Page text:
Good luck trying to get either of them to make a big deal about it, though. Neither had any complaints about their fate as new head coach Urban Meyer has indicated he will go another direction as he puts together his first Ohio State staff.
"This might surprise you a little bit, but I'm actually appreciative," said Heacock, who joined the Ohio State staff in 1996 working for then-head coach John Cooper. "I look back and 16 years at Ohio State I think is a pretty good record. I feel good about the 16 years. When I look back on it I think about the big games, the Rose Bowls, the wins, the championships, the wins at Michigan. Playing for Coach Cooper was an unbelievable experience, Coach Tressel was an unbelievable experience. All the coaching staffs, all the players -- Will Smith, I talk to him a lot.
"I look back on 16 years, how could I be anything but appreciative and happy? I'm far from depressed, trust me. I'm pretty fortunate."
Heacock was elevated to defensive coordinator in 2005 and promptly led the Buckeyes to six consecutive top-6 finishes in the country in points allowed. As defensive line coach, he mentored 10 first-team All-Big Ten players and four first-team All-Americans.
One of those all-conference honorees, John Simon, said the Buckeyes will have Heacock on their mind when they line up against the Gators on Monday afternoon in Jacksonville.
"Coach Heacock has done a great job with us," Simon said. "He's one of the big reasons I came here. He knows what he's talking about and a great guy. It's been a great privilege to play for him, and we all feel like that on the defensive side of the ball. We're hoping to send him out with a win."
Michael Brewster expressed a similar sentiment from the members of the offensive line. Brewster, a senior from Orlando, Fla., who was a five-star recruit in 2008, credited Bollman with bringing him to Ohio State and helping him earn first-team All-America honors last season.
"When I was in high school I talked to him weekly and he's really like family," Brewster said. "Love the guy. He's pretty much taught me everything I know as far as technique and reading defenses and everything. He's a great coach, and I know he'll find a great home. I think he wants to continue to coach."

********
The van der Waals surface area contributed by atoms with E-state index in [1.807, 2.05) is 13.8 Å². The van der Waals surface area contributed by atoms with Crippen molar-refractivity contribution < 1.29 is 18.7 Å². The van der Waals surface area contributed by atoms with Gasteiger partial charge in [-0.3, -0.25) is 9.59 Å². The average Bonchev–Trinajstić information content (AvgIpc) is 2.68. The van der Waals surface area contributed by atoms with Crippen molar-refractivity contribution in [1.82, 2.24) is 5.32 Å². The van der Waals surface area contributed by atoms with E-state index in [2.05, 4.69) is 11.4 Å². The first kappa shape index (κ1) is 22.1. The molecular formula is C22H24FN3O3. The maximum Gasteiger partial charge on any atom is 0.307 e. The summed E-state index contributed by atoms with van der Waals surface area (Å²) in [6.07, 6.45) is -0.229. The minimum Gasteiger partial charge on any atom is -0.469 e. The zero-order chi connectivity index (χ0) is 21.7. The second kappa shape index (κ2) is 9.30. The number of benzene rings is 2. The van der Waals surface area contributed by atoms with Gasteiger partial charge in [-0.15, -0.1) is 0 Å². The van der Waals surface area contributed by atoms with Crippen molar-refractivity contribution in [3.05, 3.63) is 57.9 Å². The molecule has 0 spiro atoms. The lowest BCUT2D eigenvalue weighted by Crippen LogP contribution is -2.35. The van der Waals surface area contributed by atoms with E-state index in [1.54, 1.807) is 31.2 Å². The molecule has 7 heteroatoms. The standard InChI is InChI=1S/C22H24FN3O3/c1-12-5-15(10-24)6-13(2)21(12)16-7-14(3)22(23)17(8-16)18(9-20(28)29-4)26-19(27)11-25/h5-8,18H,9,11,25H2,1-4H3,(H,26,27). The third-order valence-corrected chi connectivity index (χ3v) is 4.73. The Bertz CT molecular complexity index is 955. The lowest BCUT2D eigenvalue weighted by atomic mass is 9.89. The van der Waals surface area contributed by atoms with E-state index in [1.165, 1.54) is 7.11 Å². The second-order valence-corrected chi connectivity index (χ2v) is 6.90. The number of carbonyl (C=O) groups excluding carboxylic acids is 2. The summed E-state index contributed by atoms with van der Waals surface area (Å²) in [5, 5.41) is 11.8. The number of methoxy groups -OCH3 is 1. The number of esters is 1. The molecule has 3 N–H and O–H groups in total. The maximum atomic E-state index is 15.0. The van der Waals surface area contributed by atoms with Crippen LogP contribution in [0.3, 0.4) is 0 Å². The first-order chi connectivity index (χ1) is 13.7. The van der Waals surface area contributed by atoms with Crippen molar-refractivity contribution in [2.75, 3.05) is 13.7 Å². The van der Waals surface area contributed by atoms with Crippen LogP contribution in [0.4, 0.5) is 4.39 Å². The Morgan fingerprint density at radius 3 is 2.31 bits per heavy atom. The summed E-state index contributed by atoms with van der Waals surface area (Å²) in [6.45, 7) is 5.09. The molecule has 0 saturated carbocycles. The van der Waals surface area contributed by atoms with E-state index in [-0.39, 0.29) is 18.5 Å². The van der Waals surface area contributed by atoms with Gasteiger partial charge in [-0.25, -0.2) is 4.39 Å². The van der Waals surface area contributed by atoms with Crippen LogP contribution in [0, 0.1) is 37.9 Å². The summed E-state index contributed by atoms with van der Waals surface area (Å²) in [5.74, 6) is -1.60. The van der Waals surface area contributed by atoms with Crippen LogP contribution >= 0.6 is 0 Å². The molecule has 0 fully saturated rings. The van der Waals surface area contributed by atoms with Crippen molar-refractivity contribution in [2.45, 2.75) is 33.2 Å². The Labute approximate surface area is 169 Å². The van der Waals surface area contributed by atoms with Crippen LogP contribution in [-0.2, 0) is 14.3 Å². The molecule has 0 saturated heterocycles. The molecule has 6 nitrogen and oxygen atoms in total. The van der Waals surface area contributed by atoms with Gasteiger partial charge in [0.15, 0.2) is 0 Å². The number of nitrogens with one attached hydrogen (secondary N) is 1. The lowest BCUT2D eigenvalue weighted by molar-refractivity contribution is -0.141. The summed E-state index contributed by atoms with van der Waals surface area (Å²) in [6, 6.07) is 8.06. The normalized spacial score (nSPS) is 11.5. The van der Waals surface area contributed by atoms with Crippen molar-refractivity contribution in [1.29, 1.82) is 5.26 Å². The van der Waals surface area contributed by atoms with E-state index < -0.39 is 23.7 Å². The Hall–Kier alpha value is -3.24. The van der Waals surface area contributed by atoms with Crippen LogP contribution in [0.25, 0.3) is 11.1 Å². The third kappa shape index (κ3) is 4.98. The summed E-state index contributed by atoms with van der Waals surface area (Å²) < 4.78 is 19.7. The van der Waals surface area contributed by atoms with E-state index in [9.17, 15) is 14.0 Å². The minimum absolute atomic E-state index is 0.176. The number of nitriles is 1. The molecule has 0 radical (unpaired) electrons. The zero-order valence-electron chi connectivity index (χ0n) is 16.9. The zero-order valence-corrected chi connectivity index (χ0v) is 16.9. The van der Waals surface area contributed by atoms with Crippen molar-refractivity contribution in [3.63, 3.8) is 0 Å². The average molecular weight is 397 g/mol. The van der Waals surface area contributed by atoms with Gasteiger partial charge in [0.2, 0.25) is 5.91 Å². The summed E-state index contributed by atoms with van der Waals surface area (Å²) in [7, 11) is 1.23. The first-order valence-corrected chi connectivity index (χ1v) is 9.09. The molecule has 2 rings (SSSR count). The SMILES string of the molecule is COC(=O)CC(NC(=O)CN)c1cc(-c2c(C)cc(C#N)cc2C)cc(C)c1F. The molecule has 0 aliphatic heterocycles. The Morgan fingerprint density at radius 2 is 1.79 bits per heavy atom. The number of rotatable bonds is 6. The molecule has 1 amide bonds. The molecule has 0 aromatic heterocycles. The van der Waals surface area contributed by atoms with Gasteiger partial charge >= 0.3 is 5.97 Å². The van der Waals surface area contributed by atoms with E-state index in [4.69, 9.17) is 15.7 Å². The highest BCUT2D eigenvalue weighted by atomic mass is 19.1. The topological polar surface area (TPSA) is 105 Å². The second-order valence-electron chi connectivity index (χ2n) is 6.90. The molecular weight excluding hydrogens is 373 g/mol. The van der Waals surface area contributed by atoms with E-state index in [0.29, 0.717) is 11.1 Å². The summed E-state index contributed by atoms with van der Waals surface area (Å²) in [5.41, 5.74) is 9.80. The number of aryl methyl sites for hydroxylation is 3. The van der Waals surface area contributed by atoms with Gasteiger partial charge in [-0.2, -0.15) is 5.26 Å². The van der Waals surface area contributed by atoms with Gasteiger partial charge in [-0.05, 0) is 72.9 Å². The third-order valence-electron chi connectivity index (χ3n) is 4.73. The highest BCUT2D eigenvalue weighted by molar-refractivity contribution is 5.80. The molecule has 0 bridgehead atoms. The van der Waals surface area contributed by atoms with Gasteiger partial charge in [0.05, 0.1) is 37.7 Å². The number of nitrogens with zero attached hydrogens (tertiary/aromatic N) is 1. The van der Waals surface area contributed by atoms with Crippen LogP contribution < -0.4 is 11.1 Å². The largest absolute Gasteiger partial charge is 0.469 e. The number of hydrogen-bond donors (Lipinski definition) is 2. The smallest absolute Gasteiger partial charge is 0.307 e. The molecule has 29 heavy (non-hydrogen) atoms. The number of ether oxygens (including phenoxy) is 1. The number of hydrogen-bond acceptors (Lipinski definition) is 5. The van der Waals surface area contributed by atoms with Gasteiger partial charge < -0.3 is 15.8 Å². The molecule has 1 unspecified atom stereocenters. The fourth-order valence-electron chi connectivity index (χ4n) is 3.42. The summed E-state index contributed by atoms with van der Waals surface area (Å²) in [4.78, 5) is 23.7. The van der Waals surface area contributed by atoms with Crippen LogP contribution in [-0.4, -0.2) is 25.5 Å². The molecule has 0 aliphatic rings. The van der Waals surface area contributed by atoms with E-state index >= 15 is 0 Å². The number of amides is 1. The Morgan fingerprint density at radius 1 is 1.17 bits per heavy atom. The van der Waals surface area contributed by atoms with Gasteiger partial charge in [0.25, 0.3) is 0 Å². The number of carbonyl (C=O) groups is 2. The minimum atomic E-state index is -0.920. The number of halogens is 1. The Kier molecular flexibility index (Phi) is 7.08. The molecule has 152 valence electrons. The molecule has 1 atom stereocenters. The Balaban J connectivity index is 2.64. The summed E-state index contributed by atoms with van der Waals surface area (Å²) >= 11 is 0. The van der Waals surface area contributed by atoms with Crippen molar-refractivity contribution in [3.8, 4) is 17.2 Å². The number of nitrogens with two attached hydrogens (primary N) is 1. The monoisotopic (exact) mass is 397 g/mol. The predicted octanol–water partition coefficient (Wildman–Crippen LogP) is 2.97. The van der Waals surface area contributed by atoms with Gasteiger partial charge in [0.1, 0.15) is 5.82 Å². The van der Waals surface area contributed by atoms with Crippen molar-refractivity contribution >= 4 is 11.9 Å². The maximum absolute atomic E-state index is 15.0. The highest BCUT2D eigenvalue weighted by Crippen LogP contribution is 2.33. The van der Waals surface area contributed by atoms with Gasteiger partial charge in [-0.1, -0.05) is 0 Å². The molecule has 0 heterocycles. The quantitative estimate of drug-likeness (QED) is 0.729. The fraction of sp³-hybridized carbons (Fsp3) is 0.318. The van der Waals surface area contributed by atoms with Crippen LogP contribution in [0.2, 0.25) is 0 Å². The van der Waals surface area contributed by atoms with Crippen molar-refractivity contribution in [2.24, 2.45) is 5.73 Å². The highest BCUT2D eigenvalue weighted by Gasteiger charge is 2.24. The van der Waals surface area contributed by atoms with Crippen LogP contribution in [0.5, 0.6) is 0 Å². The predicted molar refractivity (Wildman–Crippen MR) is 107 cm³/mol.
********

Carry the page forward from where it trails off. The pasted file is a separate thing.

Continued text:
Bollman did not indicate what he might do next, but he sounded much like Heacock when asked to reflect on his favorite memories from an 11-year stint as offensive coordinator and line coach.
"That's something I don't think about every day, but I'm thankful to have been here for the length we have been," said Bollman, who coached four first-team All-Americans and 11 first-team All-Big Ten players. "People dream about being in BCS bowl games and we've been in eight of them. This one, by the way, is very nice, but I think those will all be in my mind. You can't forget winning the national championship like that and having the chance to be in two other games like that, too. That's all pretty special stuff. When you're in the racket I'm in, those are the kinds of things you hope for the chances to do. Again, thankful."
He was appreciative of Brewster's comments.
"It's nice to hear those guys have that kind of sentiment," Bollman said. "There's a few of those guys we've been through a few wars with and it is nice to have one more chance to do it with them."
"There's life beyond Monday. When you've been in this profession for 35 years, these situations come up every once in a while. You deal with them, work through them as best you can and life goes on."
He laughed when asked if he had any special treats in store from a schematic point of view in his last time in charge of the Ohio State offense.
"We're going to be in empty every play and throw it on every down," he said with a chuckle. "We're just trying to win the game. That's all."
Heacock plans to stick with the usuals on the defensive side of the ball as well.
"We're going to try like crazy, play as a team and that's the thing I try to stress every game since I've been here – ‘We're Ohio State, we're the Silver Bullets and we're going to go out there and play as 11 guys doing their job and executing their responsibilities,' " Heacock said. "If they do that, I'm going to feel awfully good."